(As printed in The Daily Caller. Thumbnail photo via UK Department for International Development on Flickr.)
A small Congressional body is gearing up to address the needs of the Middle East’s Christians and other religious minorities, who continue to suffer at the hands of ISIS and other persecutors. Thousands have left their homes and are struggling to survive the winter in flimsy tents, and many in Congress are pushing for America to do more.
Nebraska Republican Rep. Jeff Fortenberry will serve as the new co-chair of the 15-member House Religious Minorities in the Middle East Caucus, whose other leader is California Democratic Rep. Anna Eshoo. Fortenberry’s co-chairmanship was announced on Monday. (RELATED: Freezing Hell: Deadly Snowstorm Killing Children, Babies As They Flee Terrorist Onslaught)
Fortenberry’s district in Nebraska is home to the largest U.S. community of Yazidis, the small religious group targeted for elimination by ISIS last summer. In August, he helped pass the bipartisan House Resolution 683, which demanded a humanitarian intervention to assist those suffering persecution in Iraq.
Fortenberry explained to The Daily Caller News Foundation how his interest in the Middle East’s religious diversity began as a teenager. On an exchange program in Egypt, enjoying 1979s brief glow which followed the Camp David accords, Fortenberry met a Muslim man with a Coptic Christian neighbor. The Muslim took his neighbor’s wrist, adorned with a traditional cross tattoo, and pressed it to his forehead, “showing me that there is no threat to me as a Christian — ‘you are welcome here.’”
One concern for the caucus is the special envoy for Near East religious minorities, a position passed into law just before 2014’s Congressional summer recess. President Obama has not yet appointed a candidate for the post, who would advocate exclusively for the safety of often-ignored religious groups in the region.
Fortenberry also told TheDCNF that one of his priorities is strengthening U.S. relations with the autonomous Kurdistan region in Iraq’s north, where many have sought safety after being displaced by ISIS. “They deserve a higher level of trust,” he said.
He hopes Kurdistan can become a U.S.-supported protection zone for religious minorities, which he believes is a realistic goal. Members of the Kurdish Regional Government have told him that “they’re fighting for two things: they’re fighting against ISIL and they’re fighting for values that we support.”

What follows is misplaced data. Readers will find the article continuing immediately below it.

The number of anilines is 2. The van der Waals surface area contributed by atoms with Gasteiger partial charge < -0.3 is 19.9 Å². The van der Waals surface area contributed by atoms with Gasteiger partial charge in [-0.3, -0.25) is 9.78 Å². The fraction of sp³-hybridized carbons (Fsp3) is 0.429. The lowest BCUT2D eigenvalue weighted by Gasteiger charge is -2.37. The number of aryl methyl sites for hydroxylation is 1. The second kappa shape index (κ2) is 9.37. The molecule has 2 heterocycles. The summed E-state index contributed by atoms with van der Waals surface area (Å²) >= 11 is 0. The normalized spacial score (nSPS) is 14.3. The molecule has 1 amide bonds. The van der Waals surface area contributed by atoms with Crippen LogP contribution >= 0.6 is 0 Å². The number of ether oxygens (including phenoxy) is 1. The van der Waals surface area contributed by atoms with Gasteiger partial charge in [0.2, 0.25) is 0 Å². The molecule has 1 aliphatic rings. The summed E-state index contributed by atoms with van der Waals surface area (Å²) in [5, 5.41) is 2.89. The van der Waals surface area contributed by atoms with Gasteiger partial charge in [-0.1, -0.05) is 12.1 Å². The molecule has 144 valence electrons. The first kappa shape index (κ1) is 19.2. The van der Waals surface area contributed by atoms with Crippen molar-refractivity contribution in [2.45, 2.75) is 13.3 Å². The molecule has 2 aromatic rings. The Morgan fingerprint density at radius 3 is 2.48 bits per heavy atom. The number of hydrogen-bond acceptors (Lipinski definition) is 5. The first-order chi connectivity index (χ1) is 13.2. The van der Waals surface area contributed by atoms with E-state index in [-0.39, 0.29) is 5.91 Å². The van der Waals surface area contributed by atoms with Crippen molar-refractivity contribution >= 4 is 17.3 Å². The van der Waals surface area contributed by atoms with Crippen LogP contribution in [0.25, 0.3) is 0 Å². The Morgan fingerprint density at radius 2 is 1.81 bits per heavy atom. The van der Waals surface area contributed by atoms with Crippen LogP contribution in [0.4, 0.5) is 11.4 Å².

And of the former Christian stronghold now under ISIS control, he frankly asked, “who’s going to take back Mosul? It’s not the Iraqi army, it’s going to be the Kurds.” Iraq’s federal government has struggled to fight back the terrorist group, though Prime Minister Haidar al-Abadi has taken steps to eliminate corruption and increase effectiveness in the country’s army since taking office in September.
Eshoo is a Chaldean Catholic whose parents both came from the Middle East’s ancient Christian communities before fleeing to the United States. She has been among the few Democrats to consistently support legislation to protect and assist the region’s religious minorities against Islamic terrorism.
The Senate recently confirmed Rabbi David Saperstein as the new Ambassador-at-Large for International Religious Freedom, a post that had been vacant for over half of Obama’s tenure. Widely respected by conservative and liberal religious-freedom activists, Saperstein will oversee a modest office at the State Department and attempt to overcome bureaucracy to help those oppressed for their faith worldwide. (RELATED: Meet The New Religious Freedom Ambassador)
Fortenberry acknowledges that his new task depends on many factors outside his control. Recalling the recent terrorist attacks in Paris, he says, “the Islamic world has to enter into a dialogue with itself: can certain tenets of Islam reconcile themselves with Western values, based on the universal desire in all human hearts to act without fear of violence?”
He insists that jihadis “have taken on a twisted worldview that sees the promotion of their ideals through violence as an act of religious fervor. That’s contrary to the human experience, including most Muslims’ understandings of God.” But in the meantime, he says, “we’re not going to ignore this threat to civilization itself.”
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